Launched in 2020, Prodigy produces chocolate and biscuits that are good for our bodies and the environment. Its plant-based chocolate range contains no refined sugar or artificial sweeteners, and is low in natural sugars. Its products are gluten, dairy and palm oil-free and help consumers add prebiotic fibre to their diet. Prodigy is also a plastic-free business, allowing it to achieve B Corp status in 2022.
Brummell caught up with Vaswani to discuss his confectionery brand and his views of sustainability within the culinary industry.
What can customers expect from Prodigy?
First and foremost, great tasting chocolate – not sugar confectionery! Secondly, authenticity; we do what we say and we say what we do. There is no washing of any kind – greenwashing, healthwashing etc. We are making the best products we know how, with the best ingredient options and sustainable packaging solutions available in the current environment.
What inspired you to begin the journey into sustainable confectionery?
Being a parent of two young girls, and a chef and food industrialist, I wanted to be able to give our kids snacks and treats that did not harm their bodies and our environment, and to build a business that can also make an impact. We just couldn’t find any options that weren’t packed with sugar and highly processed ingredients, empty calories and exacerbating the plastic pollution problem.
Achieving B Corp status is no mean feat. What do you believe contributed to this achievement?
Most of it was in our DNA already. We started this business on the premise that we wanted to create products that did not harm the planet and people, and that had a purpose. This is fundamentally what B Corp seeks to promote. The process was stringent and tough – but we have a great team who pulled all the threads together, which we did during the second year of Covid when the retail landscape was still challenging.
Did you ever doubt your abilities in making a B Corp confectionary brand? If so, how did you overcome this?
Of course we had doubts, and so much fear of failure. But we were determined, and our mission was so aligned with B Corp. Business just cannot continue to operate without care or concern for the planet or working communities, so we were not fitting squares into circles. Drive and our own purpose for setting up Prodigy gave us the courage. Belief in ourselves and the brand and our overall mission gave us the courage to soldier on.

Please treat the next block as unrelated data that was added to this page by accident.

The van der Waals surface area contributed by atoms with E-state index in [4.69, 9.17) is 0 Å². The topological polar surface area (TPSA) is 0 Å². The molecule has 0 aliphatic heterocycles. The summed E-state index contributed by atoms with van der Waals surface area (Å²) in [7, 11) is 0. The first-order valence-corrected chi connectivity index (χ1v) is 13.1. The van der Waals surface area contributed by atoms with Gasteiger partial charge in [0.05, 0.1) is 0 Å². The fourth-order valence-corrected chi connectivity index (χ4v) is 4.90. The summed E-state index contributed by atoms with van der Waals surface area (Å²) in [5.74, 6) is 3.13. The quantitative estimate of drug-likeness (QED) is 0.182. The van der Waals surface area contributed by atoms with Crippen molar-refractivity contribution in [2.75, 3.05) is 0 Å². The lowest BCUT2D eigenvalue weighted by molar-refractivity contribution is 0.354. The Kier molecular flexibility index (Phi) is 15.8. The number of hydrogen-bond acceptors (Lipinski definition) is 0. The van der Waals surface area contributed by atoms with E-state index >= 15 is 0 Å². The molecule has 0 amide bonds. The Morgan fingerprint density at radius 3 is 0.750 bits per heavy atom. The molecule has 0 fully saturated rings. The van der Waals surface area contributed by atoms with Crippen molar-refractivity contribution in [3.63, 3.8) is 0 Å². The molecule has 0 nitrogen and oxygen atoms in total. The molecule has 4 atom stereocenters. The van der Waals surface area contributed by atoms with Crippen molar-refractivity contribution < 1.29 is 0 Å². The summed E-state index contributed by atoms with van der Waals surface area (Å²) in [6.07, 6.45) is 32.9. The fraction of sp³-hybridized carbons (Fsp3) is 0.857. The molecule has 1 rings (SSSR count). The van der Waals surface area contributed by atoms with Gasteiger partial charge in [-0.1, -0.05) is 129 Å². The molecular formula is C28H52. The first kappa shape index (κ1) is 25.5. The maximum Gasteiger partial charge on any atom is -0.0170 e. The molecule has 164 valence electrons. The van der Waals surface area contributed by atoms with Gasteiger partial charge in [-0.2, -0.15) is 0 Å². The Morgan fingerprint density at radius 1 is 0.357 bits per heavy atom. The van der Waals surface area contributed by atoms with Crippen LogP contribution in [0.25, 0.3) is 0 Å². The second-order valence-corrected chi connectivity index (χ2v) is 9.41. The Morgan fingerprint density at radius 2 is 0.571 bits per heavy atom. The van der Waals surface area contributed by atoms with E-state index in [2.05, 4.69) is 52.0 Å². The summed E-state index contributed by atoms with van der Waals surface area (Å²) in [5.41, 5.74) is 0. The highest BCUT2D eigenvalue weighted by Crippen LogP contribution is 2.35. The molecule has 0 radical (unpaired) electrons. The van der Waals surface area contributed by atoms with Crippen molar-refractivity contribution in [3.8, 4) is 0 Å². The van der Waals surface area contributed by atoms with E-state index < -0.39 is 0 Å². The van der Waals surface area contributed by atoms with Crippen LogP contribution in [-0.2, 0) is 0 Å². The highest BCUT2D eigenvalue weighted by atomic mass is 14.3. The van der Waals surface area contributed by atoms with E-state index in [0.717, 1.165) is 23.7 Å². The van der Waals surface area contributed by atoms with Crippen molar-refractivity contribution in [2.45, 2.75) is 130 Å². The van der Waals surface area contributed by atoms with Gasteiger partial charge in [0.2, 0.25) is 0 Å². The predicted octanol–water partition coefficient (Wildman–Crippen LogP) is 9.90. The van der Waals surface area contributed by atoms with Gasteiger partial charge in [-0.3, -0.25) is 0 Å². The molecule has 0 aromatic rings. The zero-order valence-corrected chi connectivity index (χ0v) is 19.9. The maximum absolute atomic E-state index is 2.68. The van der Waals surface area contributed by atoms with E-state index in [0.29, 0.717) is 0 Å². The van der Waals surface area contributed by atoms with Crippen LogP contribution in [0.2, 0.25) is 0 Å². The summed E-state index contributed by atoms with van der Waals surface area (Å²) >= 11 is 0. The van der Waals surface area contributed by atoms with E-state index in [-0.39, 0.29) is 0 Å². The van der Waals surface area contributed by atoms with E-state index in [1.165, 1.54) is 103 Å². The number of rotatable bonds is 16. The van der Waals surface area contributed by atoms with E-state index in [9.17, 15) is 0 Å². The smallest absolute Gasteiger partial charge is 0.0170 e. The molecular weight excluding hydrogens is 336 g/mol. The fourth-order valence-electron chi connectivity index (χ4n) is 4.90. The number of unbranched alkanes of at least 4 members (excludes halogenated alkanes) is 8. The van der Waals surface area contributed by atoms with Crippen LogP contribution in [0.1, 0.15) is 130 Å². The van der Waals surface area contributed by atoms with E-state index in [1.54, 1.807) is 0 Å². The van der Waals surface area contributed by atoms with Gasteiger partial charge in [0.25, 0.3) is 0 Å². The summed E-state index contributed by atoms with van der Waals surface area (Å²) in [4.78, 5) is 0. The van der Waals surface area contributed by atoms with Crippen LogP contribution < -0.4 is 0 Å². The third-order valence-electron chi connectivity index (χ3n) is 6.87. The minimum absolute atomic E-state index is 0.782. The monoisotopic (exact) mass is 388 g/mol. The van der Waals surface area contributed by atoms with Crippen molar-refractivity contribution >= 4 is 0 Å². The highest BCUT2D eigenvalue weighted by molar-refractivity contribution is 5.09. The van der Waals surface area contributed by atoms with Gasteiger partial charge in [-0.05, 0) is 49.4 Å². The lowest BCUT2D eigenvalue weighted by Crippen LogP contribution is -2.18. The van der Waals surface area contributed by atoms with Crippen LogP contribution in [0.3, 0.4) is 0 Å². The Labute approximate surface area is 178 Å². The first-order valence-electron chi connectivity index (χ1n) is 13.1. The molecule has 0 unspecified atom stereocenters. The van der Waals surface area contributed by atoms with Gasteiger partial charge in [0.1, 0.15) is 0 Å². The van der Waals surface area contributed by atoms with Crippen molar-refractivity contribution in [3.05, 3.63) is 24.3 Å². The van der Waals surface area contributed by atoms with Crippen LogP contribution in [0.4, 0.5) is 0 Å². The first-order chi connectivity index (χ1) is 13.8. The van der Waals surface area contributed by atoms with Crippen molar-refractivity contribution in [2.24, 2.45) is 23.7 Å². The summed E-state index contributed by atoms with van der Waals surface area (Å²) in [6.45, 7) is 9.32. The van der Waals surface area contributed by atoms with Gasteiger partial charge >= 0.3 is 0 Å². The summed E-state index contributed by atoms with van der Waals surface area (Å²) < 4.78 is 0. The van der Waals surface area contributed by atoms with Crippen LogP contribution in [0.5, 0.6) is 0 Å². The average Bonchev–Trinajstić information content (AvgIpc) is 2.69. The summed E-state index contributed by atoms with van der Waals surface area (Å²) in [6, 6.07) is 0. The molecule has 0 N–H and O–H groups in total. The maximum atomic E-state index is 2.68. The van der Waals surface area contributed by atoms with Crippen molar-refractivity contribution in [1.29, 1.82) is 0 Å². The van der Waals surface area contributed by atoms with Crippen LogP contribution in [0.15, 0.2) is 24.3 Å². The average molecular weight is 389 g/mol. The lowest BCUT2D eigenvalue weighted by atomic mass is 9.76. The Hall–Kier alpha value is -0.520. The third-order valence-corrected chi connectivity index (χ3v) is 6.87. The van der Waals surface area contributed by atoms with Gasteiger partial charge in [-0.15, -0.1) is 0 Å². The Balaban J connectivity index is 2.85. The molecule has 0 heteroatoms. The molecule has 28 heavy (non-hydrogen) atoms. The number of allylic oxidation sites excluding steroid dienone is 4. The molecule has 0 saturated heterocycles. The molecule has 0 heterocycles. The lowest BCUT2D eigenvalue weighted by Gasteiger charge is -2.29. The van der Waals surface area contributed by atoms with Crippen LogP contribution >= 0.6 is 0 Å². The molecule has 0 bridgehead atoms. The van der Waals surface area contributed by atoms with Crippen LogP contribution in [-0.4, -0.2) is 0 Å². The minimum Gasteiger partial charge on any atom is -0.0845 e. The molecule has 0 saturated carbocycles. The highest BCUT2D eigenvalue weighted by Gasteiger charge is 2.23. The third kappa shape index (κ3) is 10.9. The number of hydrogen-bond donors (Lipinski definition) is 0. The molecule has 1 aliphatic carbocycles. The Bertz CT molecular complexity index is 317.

Is there a product sold by Prodigy that you are most proud of? If so, why?
Our salted caramel chocolate egg. This is such a unique product, and challenges a long-established legacy product that no one else seems to have been able to do. I now know why, as there are not many companies in the world who have the capability and we have been through hell and back to create and deliver this product. My soul is literally in this product, as the challenges and obstacles we have endured in creating this forced me to really dig deep and find the resolve I never knew I had to get it over the line!
What do you wish more people knew about sustainability in the food industry?
We wish there was greater awareness about processed ingredients and the harm they cause to our bodies. We wish more people knew about the problem that single-use plastic is causing in our world. That plastic recycling, albeit the right thing to do, is actually still a myth! Only 20-30 per cent of plastics are recycled due to the lack of infrastructure. The majority of it gets exported from the West to the East and dumped into our oceans and waterways.
Who is your role model and why?
I don’t have a role model, but my father showed me how to behave with honour and human values when running a business.
What ingredients could you not live without and why?
I likely couldn’t live without coconut sugar, as I do have a sweet tooth, and this is the only sugar I am happy to consume. Coconut oil is also a fabulous, nutrient-rich ingredient that is very versatile in both sweet and savoury recipes.
What are your passions outside of your job?
Cooking, percussion and music.
What’s next for Sameer Vaswani?
Keep building a social impact business that makes a difference, leave a legacy my kids would be proud of and continue to raise awareness about ultra-processed foods – and inspire change in the industry to do things differently.